• The Made for TV Movie Paradox (based on a comic of the same name) was set in a parallel universe where magic was the basis of technology, and science was seen as superstition. The main character, a Cowboy Cop who distrusted magical evidence, was derided by other cops with lines like "What do you want to do, dust for fingerprints?" His Love Interest was a Granola Girl who advertised herself as a "Professional Pragmatist", and was able to identify a nonmagical explosive (gunpowder) and a nonmagical narcotic (cocaine) as being based on the ancient scientific beliefs of the Chinese and Incas. They also visited the science-based world, and Winston Churchill (who's a powerful wizard in this world) speculated that the reason it never developed magic was that it contained more iron.

"Magic has limits. Science has limits. But when magic couldn't cure cancer or get us further than the Moon, we gave up. Science never gives up."

Tabletop Games

  • Dungeons & Dragons
    • Eberron is a magic-meets-industrial-revolution setting, with standard heroes and monsters in a world with magic trains and hover-ships. However it points out that since magic needs wizards and the like and can't be mass produced, a lot of magic items are quite expensive.
    • In module EX2 The Land Beyond The Magic Mirror the PC's could find a "den of technology" filled with scientific items. If a PC took any of them, each one would eventually destroy a magic item the PC was carrying.
    • In the world of Greyhawk, black powder simply doesn't work, meaning that firearms literally can't be invented. There is a minor demigod named Murlynd who visited our world and became the patron deity of technology; he owns the only working gun in the world.
  • In the Old World of Darkness, magic is ubiquitous, however it is only when the rigors of science are applied that it produces truly amazing results. Naturally, the clan of vampires who do this (Tremere) are feared and hated by all other clans for their sciencey-magic. Well, that and the fact that they're jerks.
    • The best application was using the human genome project as a True Name of humanity. You might think that something as reckless as that would turn out to be a terrible mistake and cause them a whole lot of trouble in the future. It eventually did...the same year as the whole world ended anyway.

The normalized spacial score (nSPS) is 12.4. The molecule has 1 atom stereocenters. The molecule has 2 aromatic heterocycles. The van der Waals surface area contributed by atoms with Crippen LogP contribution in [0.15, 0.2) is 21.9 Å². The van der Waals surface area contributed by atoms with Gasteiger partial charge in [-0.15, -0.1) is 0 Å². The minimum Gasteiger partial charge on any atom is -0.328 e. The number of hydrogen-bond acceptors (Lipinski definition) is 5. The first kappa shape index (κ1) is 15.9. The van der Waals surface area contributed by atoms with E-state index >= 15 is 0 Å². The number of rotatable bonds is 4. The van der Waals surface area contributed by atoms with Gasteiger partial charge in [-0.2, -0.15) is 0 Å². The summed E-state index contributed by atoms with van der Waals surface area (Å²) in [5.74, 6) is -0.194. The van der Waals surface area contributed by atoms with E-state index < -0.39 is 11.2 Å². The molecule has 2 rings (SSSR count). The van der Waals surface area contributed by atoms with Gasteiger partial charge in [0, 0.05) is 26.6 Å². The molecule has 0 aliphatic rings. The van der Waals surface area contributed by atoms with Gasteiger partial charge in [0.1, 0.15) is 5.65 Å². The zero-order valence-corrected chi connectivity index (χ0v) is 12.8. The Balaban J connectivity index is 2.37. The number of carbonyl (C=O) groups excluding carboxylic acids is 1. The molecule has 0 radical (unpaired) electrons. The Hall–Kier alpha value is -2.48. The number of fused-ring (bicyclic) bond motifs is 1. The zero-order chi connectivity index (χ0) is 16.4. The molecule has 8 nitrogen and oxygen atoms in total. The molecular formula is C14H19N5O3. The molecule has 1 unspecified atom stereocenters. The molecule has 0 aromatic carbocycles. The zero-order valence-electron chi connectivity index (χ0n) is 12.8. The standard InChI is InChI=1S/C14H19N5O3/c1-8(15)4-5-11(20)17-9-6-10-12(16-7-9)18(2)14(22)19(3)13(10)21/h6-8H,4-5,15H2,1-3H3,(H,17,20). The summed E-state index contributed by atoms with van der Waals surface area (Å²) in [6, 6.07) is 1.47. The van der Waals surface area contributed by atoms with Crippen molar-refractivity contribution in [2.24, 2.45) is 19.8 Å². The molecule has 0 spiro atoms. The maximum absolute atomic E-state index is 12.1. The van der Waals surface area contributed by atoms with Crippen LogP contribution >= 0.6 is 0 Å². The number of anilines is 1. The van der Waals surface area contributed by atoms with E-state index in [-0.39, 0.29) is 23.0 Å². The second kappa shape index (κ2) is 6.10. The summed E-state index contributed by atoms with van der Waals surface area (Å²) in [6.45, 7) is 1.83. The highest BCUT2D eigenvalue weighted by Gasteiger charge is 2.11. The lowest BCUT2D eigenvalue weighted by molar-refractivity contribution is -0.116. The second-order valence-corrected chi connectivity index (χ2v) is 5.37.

• In Mage: The Ascension, The Technocracy (representing science and technology) was in a war with the Traditions (representing standard magic) over the nature of reality. It also subverts the trope somewhat, seeing as scientific laws only work because the Technocracy long ago convinced the majority of people to believe in them, do to the consensual nature of reality in the WOD (i.e. reality is what the majority of people believe it is).
    • So science is just another form of magic, with a vast, well-armed conspiracy to ensure that people disbelieve in anything else. That disbelief makes it difficult and dangerous to use magic, especially in public. Based on Post Modernist ideas, the writers had intended players to believe that it wasn't just the Technocracy that was wrong, it was the scientific method itself.
    • The Technocracy originally formed when a group of wizards decided to create a form of magic that was egalitarian and available to all, reduced the power of evil monsters, and was safer for ordinary people. Some players think they eventually lost track of this fact somewhere along the way, and others consider them to be an Anti-Villain. Written as sympathetic villains, even the writers have struggled with this one, and had to resort to Kick the Dog policies to dodge the argument.
    • Other [[Old World of Darkness]] games picked up the same themes. Werewolf: The Apocalypse had the Weaver, a cosmic force representing technological process and scientific reasoning... as well as stasis, which was a problem, because she'd gone bitch crazy several millennia ago and was trying to wrap the entire world up in her webs, killing stray thought in the process (the Glass Walkers were the only ones who gave her the time of day any more). Changeling: the Dreaming, like with several of its themes, was split on this one: science was taken as a means of "trying to wrap everything up in safe terms" in some cases, which could made it a force of Banality... but the nockers were quick to remind everyone that the greatest flow of Glamour in recent history was triggered by the moon landing.